|Description||Glazed terra cotta figure, possibly representing the "Dutch Boy" trademark paint logo. The standing male figure wears a hat and has his hands in his pants pockets. Overall pale green glaze. Figure was modeled by hand (not made in a mold). Height is 7.250 inches.|
|Acquisition||From Mr. Robert Anderson|
|Ownership and History||
This figure was found sometime before 1976 at the abandoned site of the Atlantic Terra Cotta Company Plant 1, in Tottenville, Staten Island.
The figure could represent the "Dutch Boy" character who was the namesake of a popular nationally-known brand of paint. Dutch Boy was created by the National Lead Company, which acquired John Jewett and Sons white lead works in Port Richmond, Staten Island before 1900. (Dutch Boy paint still exists in 2013, headquartered in Cleveland, Ohio.)
For over three decades, the Atlantic Terra Cotta Works designed and manufactured architectural fabric and ornament, sculpture, and garden pottery that was installed and used in almost every major American city as well as abroad. Founded in 1897, the company opened its factory in Tottenville in 1898 and expanded rapidly. By 1906, the Tottenville plant was employing 450 to 500 men and was producing the fabric and ornament for such prestigious projects as the first New York City subway stations, the upper stories of the Flatiron Building, and the Plaza Hotel.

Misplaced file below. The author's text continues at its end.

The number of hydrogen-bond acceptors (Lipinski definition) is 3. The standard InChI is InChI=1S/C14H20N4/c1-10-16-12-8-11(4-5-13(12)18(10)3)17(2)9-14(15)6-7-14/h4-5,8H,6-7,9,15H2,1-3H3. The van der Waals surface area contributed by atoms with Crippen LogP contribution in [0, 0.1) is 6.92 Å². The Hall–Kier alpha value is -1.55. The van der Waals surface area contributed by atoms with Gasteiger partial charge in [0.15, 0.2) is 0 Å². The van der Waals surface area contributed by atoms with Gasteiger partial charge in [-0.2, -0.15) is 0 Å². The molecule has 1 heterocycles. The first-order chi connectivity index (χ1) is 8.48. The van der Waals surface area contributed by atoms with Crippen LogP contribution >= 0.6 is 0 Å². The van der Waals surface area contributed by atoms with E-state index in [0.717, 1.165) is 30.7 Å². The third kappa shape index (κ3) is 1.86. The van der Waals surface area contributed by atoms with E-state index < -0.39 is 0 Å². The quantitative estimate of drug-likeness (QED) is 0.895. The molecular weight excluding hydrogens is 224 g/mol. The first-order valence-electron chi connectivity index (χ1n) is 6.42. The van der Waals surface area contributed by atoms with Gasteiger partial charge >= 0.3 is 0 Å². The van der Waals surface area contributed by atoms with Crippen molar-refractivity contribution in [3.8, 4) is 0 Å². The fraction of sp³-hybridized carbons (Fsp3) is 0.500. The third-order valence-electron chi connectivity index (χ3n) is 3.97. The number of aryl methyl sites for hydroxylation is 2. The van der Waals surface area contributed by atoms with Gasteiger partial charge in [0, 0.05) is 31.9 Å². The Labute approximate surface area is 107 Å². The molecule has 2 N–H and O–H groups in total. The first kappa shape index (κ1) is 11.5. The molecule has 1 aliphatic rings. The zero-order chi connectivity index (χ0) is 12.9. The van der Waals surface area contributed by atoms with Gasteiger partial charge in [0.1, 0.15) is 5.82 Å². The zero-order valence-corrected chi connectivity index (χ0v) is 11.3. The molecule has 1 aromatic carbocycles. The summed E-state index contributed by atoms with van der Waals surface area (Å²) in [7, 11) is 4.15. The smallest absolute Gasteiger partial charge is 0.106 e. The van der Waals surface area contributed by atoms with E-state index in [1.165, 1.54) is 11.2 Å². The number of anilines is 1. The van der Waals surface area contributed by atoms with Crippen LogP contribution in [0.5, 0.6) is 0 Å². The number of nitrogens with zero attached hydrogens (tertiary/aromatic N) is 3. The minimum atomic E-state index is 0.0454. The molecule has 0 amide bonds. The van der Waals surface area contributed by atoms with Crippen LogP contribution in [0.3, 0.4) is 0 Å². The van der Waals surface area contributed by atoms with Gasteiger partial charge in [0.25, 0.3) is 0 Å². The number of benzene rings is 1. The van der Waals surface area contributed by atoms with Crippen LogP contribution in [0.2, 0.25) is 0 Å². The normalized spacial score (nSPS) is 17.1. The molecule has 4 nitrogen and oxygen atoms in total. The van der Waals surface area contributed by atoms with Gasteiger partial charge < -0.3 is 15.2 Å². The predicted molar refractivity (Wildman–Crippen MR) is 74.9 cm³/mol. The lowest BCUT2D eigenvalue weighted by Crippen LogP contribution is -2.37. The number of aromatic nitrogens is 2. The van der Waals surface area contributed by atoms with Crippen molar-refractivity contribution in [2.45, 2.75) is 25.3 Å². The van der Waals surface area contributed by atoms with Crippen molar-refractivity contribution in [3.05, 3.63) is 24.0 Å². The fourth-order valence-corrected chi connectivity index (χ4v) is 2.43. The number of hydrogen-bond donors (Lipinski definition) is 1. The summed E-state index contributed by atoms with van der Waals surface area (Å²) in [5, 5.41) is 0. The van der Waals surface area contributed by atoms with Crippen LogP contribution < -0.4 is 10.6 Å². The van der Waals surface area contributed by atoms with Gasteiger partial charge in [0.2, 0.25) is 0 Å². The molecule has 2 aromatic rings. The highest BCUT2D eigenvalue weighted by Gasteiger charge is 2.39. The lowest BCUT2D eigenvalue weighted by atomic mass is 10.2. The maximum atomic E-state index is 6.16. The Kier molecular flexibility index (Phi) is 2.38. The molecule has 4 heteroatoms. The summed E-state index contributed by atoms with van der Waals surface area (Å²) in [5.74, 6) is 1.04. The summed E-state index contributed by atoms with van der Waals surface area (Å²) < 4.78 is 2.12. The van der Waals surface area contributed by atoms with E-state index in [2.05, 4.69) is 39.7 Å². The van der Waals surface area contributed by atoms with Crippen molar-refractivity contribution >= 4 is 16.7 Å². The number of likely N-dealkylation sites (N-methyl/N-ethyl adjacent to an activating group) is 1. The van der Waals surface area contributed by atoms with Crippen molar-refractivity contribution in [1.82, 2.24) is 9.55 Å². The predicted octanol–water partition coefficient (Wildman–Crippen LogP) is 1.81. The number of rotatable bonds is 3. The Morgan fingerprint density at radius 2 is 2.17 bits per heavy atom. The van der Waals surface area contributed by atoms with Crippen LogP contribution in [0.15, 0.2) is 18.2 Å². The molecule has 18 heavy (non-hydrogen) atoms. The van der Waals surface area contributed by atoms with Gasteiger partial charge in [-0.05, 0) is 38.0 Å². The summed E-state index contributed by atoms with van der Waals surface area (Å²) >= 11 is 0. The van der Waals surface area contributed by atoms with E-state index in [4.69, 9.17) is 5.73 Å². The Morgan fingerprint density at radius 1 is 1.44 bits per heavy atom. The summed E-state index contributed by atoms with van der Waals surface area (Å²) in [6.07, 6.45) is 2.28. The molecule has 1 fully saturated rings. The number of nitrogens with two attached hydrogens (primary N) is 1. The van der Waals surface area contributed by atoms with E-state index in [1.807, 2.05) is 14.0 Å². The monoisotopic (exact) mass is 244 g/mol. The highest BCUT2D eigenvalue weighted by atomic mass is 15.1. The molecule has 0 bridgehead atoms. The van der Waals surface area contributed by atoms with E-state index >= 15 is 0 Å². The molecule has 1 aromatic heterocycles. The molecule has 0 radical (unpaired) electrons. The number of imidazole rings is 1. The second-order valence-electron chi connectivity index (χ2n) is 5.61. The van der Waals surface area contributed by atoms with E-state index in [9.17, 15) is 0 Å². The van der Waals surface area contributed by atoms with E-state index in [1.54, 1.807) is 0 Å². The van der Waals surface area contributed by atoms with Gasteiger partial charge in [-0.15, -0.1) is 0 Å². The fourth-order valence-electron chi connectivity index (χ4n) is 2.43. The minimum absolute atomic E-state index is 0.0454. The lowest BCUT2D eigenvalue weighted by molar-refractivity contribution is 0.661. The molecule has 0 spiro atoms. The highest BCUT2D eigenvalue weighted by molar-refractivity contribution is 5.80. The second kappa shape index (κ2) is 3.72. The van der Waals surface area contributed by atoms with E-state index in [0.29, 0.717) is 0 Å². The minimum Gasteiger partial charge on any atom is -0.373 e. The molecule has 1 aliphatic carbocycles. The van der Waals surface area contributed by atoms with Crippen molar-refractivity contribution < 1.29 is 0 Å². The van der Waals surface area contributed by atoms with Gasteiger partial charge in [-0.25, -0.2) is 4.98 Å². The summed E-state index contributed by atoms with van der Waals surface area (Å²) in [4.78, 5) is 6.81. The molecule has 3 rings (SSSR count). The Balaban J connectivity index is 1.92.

|Maker||Atlantic Terra Cotta Co., Tottenville, Staten Island|
|Support Acknowledgment||Online Collections Database record made possible by the Staten Island Historical Society, September 2013.|
|Legal Status||Images and text in this database are copyrighted by the Staten Island Historical Society unless otherwise noted. Items represented here are from the collections of the Staten Island Historical Society. Materials reproduced for personal non-commercial use must credit the Staten Island Historical Society. Commercial licensing is available.|